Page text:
Las Cabezas de San Juan is a nature reserve in Fajardo on the northeastern most tip of the island. Tours are available to explain the different ecosystems that make up the reserve. Here are some tips on what to do to get ready for this interesting exploration opportunity.
You must have reservations, drop-ins are not allowed. You need to be on the reservation list to get past the guard. For reservations, use their online booking system on their website Conservation Trust. The official name of the tour is “Meet Las Cabezas de San Juan”. You can also call 787-722-5882 for more information. You should arrive about 30 minutes early. There are rockers on a beautiful veranda along the water where you can enjoy the breeze while you wait.
There have been nearly 100 species of birds documented in Las Cabezas, including the Great Egret and the White-cheeked Pintail. As with the rest of the island, the only mammals found in the reserve are bats, mongoose and rats, the mongoose and rats not being endemic. The mongoose was introduced to take care of the rat problem in the sugarcane fields, but now the mongoose is the problem, feeding on ground-dwelling birds. Not unlike El Yunque, Las Cabezas is teeming with reptiles and amphibians.
According to a 1999 report by the US Forest Service, a number of whales have been seen near the reserve due to the influx of the waters of the Caribbean and probably drawn there by a food supply. The report indicates that sperm, humpback and pilot whales have been seen, as well as speckled dolphins, and manatees have been spotted in the open waters.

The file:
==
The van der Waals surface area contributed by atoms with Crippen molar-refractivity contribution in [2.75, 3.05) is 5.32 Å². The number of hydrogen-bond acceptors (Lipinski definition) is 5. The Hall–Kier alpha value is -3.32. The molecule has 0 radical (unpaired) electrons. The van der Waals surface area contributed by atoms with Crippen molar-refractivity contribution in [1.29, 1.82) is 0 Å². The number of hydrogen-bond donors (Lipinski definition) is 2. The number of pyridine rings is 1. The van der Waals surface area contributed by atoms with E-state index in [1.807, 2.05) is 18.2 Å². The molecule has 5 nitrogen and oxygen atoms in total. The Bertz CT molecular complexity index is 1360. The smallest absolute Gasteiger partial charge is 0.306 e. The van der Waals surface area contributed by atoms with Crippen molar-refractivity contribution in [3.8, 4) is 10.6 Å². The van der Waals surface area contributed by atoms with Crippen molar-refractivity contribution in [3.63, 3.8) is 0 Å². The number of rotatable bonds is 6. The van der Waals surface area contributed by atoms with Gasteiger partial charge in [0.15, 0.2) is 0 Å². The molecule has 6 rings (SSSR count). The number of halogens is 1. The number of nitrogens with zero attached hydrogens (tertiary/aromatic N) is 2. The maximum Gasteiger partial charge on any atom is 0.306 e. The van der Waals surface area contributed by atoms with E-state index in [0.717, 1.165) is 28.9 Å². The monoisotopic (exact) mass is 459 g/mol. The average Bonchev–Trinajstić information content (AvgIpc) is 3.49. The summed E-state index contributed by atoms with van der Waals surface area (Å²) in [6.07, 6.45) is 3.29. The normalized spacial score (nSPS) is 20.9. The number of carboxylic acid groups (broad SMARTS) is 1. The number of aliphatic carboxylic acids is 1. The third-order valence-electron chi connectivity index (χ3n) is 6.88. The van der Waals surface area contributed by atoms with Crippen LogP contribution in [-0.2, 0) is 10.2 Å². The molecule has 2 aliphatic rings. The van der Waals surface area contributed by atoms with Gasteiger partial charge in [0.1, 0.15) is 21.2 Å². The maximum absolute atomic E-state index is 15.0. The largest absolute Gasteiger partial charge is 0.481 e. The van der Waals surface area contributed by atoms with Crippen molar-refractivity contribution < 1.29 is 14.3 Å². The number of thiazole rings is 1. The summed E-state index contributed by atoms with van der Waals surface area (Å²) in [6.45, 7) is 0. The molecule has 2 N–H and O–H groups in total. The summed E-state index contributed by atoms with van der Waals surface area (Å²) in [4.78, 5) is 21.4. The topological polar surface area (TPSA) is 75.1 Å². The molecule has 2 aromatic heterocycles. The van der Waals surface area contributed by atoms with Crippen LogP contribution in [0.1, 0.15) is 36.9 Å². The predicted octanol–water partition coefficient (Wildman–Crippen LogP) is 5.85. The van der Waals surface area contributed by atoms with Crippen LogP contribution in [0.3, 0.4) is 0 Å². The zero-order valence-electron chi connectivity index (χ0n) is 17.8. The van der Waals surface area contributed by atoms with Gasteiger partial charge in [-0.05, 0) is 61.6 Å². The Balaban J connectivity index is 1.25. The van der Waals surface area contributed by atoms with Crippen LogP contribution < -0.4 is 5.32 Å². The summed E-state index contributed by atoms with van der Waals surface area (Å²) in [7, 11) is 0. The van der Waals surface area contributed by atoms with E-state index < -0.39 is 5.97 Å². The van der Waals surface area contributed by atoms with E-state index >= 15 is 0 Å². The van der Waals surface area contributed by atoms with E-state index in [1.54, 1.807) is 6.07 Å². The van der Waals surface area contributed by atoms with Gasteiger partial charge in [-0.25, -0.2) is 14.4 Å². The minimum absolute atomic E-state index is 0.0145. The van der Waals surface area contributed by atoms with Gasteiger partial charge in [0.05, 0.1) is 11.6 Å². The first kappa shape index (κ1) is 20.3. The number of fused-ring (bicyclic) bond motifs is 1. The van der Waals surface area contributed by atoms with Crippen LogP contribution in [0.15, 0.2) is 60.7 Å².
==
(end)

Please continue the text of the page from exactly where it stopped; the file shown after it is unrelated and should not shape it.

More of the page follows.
Sights to see
The ecosystems of Las Cabezas include bioluminescent lagoon, sandy and rocky beaches, coral reefs, mangroves and dry forests, and their proximity to each other is what makes this nature reserve so significant. A guide will explain the ecosystem along the way. After a 30-minute walk on a boardwalk, the first stop is in the mangrove forest, the second stop is a beautiful rocky beach called Los Lirios, which means “the lilies.” The last stop is the Fajardo Lighthouse which has displays, an aquarium, and iguanas and crabs in the wild. You can go to the top of the lighthouse for a magnificent view of northeastern Puerto Rico.
The Conservation Trust of Puerto Rico now offers walking night tours to Laguna Grande, one of the brightest biolumimescent areas in Puerto Rico and worldwide. The tour is not solely the lagoon, you also get a nighttime tour of the rest of the reserve where you will, just as in a day trip, learn about the different habitats and the wildlife of Las Cabezas. This tour is not widely publicized, so if interested, make sure you ask for it.
El Faro de Fajardo was built by the Spanish in 1880. This is a great sight to visit, day or night. Make sure you check out the charts on the ground floor that illustrate the location and range of all of the lighthouses in Puerto Rico and the patterns of light and how those patterns are used by incoming vessels.
Types of tours
Not only are the sights and sounds diverse, even the tours are multiple and varied. You can take traditional, night, or thematic tours by bike, trolley, or kayak always accompanied by a history/nature specialist. They offer workshops, volunteer opportunities, citizen science opportunities, and special events.
Las Cabezas de San Juan is located at Carr. 987 km 5.9 Las Croabas, Fajardo PR. 00738. 787-722-5882 or 787-860-2562. Their normal hours are Wednesday-Sunday 9a-5pm. Admission fees are adults $12, Seniors and children $9. Tours are offered at 8:30, 10:30, 1:30, and 3:30. Only the 1:30 tour is in English. Tours are about 2 hours long. Food and drinks other than water are prohibited.